|Scene in Square Adjaccio in the early morning.|
Since we arrived already rested, not having walked there or sweltered in the metro, we were ready to tackle even the special exhibition of Impressionist painters in London in the aftermath of the Franco-Prussion War and during the Paris Commune's revolutionary government.
|Cod and vegetables, the daily special at the museum café.|
The exhibition was co-curated with the Tait Britain museum in England, so the plaques all had equally good explanations in both French and English. Tom and I can read French well; but I think that since so many of Paris museum visitors are international tourists and students, more effort should be made to present museum collections and exhibitions in English as well as French. This is not difficult for the City to do, considering that Britain, with all its native speakers of English, is so nearby.
We appreciated the quality and extensiveness of the exhibition. By the time we had taken it all in (about 2 hours), we were hungry, so we headed for the museum café. The café was great in its first few years, then it gradually declined. Now it is great again. Lots of people were there. The line was long, but that gave us time to decipher all the daily specials.
|The dining room of Les Trois Garçons|
I selected the cod and vegetables, and Tom had risotto with chicken -- and a brownie! The cod was especially beautifully presented.
Re-energized, we split up for a half hour to see different parts of the permanent collections. Tom wanted to visit our favorite paintings on the main floor again, and then to shop in the museum boutique. I wanted to see some of the Renaissance and medieval art in the lower level.
The lower level is super-air conditioned. Remember this during Paris heat waves! I suppose because of the age of many of the works in the lower level that the a.c. is provided more for their preservation than for our comfort. But I enjoyed it all the same.
The entire museum was relatively uncrowded, considering the time of year and special exhibition. But the lower level galleries are particularly peaceful and spacious.
|View of Les Invalides from Square Adjaccio.|
I went to meet Tom at the museum boutique, only to find that the boutique was no longer there, where it had been, on the main floor. Neither was the Art Deco statue of the lady with the monkey, which Tom had designated as our meeting point. That end of the permanent collection wing is slated for a new sculpture gallery.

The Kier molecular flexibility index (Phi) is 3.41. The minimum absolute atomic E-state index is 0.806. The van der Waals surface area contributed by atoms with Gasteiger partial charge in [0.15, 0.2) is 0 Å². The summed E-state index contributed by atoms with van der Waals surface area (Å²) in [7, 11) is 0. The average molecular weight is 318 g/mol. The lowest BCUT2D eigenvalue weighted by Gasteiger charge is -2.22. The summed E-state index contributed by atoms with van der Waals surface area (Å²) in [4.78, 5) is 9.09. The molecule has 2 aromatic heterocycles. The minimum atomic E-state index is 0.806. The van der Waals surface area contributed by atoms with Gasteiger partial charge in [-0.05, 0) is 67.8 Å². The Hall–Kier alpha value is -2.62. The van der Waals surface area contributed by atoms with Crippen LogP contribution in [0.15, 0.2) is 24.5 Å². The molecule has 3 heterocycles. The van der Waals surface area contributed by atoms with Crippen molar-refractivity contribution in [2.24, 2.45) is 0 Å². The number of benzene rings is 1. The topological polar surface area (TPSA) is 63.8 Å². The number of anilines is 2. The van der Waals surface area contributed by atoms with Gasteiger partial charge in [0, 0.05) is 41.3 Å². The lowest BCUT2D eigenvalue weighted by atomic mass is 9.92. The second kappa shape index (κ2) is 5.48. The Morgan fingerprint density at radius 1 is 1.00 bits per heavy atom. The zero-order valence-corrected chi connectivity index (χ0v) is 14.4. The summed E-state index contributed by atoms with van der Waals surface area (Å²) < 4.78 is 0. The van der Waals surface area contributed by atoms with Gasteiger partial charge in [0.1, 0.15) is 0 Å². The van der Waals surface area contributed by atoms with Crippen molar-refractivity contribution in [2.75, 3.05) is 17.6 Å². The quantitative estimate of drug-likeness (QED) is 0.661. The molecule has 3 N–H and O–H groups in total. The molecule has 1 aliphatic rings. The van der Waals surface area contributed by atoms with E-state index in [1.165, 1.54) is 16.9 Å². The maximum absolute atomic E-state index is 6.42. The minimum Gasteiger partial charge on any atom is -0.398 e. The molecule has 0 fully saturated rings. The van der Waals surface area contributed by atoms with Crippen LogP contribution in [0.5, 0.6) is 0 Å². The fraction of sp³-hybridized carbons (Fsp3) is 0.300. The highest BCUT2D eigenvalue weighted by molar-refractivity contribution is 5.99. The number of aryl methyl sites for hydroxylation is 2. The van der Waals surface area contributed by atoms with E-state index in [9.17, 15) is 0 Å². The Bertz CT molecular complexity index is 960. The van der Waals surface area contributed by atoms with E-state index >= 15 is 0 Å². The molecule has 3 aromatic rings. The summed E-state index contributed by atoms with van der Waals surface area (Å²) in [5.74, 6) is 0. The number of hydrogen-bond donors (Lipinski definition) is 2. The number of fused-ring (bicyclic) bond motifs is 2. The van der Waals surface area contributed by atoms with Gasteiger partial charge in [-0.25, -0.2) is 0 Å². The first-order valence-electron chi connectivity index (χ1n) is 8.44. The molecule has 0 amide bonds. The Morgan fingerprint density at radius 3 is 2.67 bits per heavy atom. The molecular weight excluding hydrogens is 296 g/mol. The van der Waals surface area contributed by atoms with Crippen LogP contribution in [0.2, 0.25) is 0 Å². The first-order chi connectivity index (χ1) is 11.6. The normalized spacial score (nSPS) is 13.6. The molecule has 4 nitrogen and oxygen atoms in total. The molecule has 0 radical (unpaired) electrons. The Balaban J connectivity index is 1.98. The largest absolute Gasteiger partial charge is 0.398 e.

I thought I'd wait on a bench until I saw Tom, but then I saw him standing at the top of the steps down to the entrance lobby.
We discovered then that the museum exit had been moved to the lower level, to devote more space for security at the main level's front doors.
When we descended the main steps to the lower level, we discovered a brand new museum boutique, just before the new exit, right where it should be. Tom shopped while I rested my feet, because I had walked for a couple hours in the early morning.
We left the museum and paused on the sidewalk on Avenue Winston Churchill while I surveyed the situation. I saw the tail end of a taxi stand sign a short block away. We managed to snag the sole taxi there, and off we went, in air conditioned comfort again, to our apartment in the 15th.
The heat wave we're experiencing is dry, desert heat, with cloudless skies. The mornings are cool enough, but the afternoons, especially in the sunlight, are in the blistering 90's (F). In the city, the afternoon heat is retained through the evening, because of all the pavement and stone buildings.
|Early morning view of the "back" side of Ècole Militaire with the Eiffel Tower in the distance.|
We dined inside at the early hour of 7PM, while most customers were still drinking for happy hour on the terrace. Later, when the dining room would fill up with customers, it would be hot.
|Dinner at Les Trois Garçons.|
Les Trois Garçons is a classic brasserie, with the zinc-and-wood bar and mosaic tile floors that we have come to expect. I warned Tom not to order the steak -- a mistake he made the last time he dined there. Generally, we say do not order steak in a regular brasserie. One should only order steak in France when the restaurant brags about their steaks being special.
I ordered the burger. Was it ever a French burger! The homemade bun was brioche-like. The burger had a nice assortment of veggies -- like sun dried tomatoes -- on it. The fries were good, but I gave almost all of them to Tom. The burger was so substantial that I cut it in half, and surreptitiously stowed half of it in a zip-loc bag in my handbag. The brioche-like bun does not get soggy, so this makes for a good lunch the next day.
Tom ordered lamb chops, and they were just fine. They came with a gratin of potatoes Dauphinois, which he shared with me. Both of our dishes were garnished with a small, fresh green salad.
Tom finished the dinner with a café gourmand -- coffee with a few tiny desserts -- a sweet ending to a sweet day.